Shashua: New Mobileye technology aims to enable autonomous driving in urban areas

He voiced the hope that Mobileye, currently the world leader in advanced driver-assistance systems and autonomous driving, would provide the answer in the near future.

November 3, 2016 22:35
1 minute read.



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Mobileye is developing a new technology called “Driving Policy” to pave the way for fully autonomous driving in built-up urban areas, the company’s cofounder, chairman and chief technology officer, Amnon Shashua, revealed this week.

“Regulators in countries around the world will soon have to set standards and regulations for self-driving cars,” he told the Bloomberg Fuel Choices Summit in Tel Aviv on Wednesday.

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“The general conception today regarding automated driving is naïve, based on simple driving in areas that are not built up. The big challenge right now is to enable self-driving cars to operate in built-up areas and congested cities, like Jerusalem, Tel Aviv and Rome.”

Mobileye’s approach represents a new direction from that of manually programming self-driving vehicles, making it difficult for them to negotiate difficult conditions.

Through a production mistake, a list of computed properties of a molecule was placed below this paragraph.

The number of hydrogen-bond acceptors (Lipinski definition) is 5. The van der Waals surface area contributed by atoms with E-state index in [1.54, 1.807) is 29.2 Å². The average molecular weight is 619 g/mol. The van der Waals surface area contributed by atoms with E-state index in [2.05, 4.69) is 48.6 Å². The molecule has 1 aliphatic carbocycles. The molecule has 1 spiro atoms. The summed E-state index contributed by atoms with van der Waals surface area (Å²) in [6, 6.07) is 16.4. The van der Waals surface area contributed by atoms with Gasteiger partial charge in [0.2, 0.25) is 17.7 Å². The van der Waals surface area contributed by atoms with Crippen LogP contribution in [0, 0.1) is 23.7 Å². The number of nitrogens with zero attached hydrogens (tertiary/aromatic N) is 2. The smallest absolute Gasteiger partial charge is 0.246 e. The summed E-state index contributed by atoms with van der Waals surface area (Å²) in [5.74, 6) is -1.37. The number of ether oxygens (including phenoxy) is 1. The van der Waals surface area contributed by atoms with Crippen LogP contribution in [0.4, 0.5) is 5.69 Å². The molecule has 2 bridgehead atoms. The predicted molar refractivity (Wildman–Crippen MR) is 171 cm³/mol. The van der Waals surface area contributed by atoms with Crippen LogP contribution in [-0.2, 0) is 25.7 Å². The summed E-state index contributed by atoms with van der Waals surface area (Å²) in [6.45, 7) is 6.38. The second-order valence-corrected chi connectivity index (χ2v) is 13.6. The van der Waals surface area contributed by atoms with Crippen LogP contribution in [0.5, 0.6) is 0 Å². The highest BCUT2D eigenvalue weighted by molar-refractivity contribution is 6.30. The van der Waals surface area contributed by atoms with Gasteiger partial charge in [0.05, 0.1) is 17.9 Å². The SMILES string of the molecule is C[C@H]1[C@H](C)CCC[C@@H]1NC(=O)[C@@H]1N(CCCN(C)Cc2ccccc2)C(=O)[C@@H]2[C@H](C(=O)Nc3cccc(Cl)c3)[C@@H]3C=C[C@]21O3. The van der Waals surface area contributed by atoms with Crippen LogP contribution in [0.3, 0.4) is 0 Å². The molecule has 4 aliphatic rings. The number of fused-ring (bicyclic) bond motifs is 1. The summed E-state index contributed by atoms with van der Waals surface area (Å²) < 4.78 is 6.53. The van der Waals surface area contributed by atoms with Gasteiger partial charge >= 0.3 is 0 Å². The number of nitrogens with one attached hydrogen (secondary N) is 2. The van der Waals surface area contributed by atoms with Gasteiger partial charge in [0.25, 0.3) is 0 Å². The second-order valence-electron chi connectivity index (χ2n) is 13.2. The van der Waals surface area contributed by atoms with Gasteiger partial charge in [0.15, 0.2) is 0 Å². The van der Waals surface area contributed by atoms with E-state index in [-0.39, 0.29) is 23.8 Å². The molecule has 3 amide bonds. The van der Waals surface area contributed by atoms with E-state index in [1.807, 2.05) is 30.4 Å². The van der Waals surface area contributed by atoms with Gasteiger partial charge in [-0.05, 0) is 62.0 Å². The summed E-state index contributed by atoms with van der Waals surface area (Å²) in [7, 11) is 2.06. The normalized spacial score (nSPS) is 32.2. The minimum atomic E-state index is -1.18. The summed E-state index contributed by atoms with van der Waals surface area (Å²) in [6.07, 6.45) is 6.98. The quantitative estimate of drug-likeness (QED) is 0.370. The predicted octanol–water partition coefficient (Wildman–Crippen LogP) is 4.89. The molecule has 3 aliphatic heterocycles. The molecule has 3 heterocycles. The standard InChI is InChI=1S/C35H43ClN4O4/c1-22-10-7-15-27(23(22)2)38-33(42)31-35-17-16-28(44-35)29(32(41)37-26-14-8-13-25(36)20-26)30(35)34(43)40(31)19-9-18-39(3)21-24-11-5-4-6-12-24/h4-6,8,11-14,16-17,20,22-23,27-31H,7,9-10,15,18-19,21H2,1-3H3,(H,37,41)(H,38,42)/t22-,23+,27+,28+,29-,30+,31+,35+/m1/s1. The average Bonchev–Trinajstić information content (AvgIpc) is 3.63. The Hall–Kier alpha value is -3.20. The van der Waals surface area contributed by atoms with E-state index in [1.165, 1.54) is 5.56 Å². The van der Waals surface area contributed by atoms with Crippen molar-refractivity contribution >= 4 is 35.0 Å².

Shashua said Mobileye, which was established in 1999 in Israel and plans to introduce its self-driving system for carmakers in 2019, is making significant progress toward resolving the issue. The new “human-like” technology will allow the adaptation of a vehicle to negotiate with human drivers and pedestrians in complex urban settings.

“This technology actually teaches the car to think in a human way by repetitive learning of various realistic simulations that we film and then feed into the vehicle’s computer,” Shashua said. “It’s important to understand that without a proper solution for this problem, the automatic-vehicle industry will hit a dead end.”

He voiced the hope that Mobileye, currently the world leader in advanced driver-assistance systems and autonomous driving, would provide the answer in the near future.

“The new technology that we are developing, Driving Policy, together with the mapping capacity we have already developed, called Road Experience Management [REM], will provide regulators with all the necessary information,” Shashua said.

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